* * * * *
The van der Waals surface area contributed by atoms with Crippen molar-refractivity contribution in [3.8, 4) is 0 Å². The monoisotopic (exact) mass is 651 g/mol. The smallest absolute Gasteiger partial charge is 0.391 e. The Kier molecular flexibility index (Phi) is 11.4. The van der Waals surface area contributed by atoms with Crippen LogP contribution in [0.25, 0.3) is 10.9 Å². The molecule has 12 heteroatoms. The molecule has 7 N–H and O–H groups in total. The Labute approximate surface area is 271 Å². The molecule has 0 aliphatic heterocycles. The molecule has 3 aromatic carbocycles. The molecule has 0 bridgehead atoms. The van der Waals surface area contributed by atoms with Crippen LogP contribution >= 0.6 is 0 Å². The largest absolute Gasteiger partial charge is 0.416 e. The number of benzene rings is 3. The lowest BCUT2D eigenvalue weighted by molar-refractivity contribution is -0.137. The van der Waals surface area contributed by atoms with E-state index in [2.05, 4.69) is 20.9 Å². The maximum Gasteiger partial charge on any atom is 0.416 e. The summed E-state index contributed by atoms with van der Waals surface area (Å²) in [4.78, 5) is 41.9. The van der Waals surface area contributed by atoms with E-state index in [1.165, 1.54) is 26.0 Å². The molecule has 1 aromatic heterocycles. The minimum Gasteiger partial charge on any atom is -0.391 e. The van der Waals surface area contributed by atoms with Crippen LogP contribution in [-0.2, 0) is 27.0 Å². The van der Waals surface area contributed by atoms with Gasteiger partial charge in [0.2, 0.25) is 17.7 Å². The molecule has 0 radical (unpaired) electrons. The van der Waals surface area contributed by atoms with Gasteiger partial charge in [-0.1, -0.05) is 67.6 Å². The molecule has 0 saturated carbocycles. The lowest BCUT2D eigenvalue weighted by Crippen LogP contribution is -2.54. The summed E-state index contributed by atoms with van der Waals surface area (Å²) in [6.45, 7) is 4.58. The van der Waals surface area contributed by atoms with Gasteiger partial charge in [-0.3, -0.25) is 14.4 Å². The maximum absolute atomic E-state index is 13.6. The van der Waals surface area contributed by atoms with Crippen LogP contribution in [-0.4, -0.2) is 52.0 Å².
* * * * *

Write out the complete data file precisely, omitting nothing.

The van der Waals surface area contributed by atoms with Crippen molar-refractivity contribution in [3.8, 4) is 0 Å². The monoisotopic (exact) mass is 651 g/mol. The smallest absolute Gasteiger partial charge is 0.391 e. The Kier molecular flexibility index (Phi) is 11.4. The van der Waals surface area contributed by atoms with Crippen LogP contribution in [0.25, 0.3) is 10.9 Å². The molecule has 12 heteroatoms. The molecule has 7 N–H and O–H groups in total. The Labute approximate surface area is 271 Å². The molecule has 0 aliphatic heterocycles. The molecule has 3 aromatic carbocycles. The molecule has 0 bridgehead atoms. The van der Waals surface area contributed by atoms with Crippen LogP contribution >= 0.6 is 0 Å². The largest absolute Gasteiger partial charge is 0.416 e. The number of benzene rings is 3. The lowest BCUT2D eigenvalue weighted by molar-refractivity contribution is -0.137. The van der Waals surface area contributed by atoms with E-state index in [2.05, 4.69) is 20.9 Å². The maximum Gasteiger partial charge on any atom is 0.416 e. The summed E-state index contributed by atoms with van der Waals surface area (Å²) in [4.78, 5) is 41.9. The van der Waals surface area contributed by atoms with E-state index in [1.165, 1.54) is 26.0 Å². The molecule has 1 aromatic heterocycles. The minimum Gasteiger partial charge on any atom is -0.391 e. The van der Waals surface area contributed by atoms with Crippen LogP contribution in [-0.2, 0) is 27.0 Å². The van der Waals surface area contributed by atoms with Gasteiger partial charge in [0.2, 0.25) is 17.7 Å². The molecule has 0 radical (unpaired) electrons. The van der Waals surface area contributed by atoms with Gasteiger partial charge in [-0.1, -0.05) is 67.6 Å². The molecule has 0 saturated carbocycles. The lowest BCUT2D eigenvalue weighted by Crippen LogP contribution is -2.54. The summed E-state index contributed by atoms with van der Waals surface area (Å²) in [6.45, 7) is 4.58. The van der Waals surface area contributed by atoms with Gasteiger partial charge in [-0.3, -0.25) is 14.4 Å². The maximum absolute atomic E-state index is 13.6. The van der Waals surface area contributed by atoms with Crippen LogP contribution in [-0.4, -0.2) is 52.0 Å².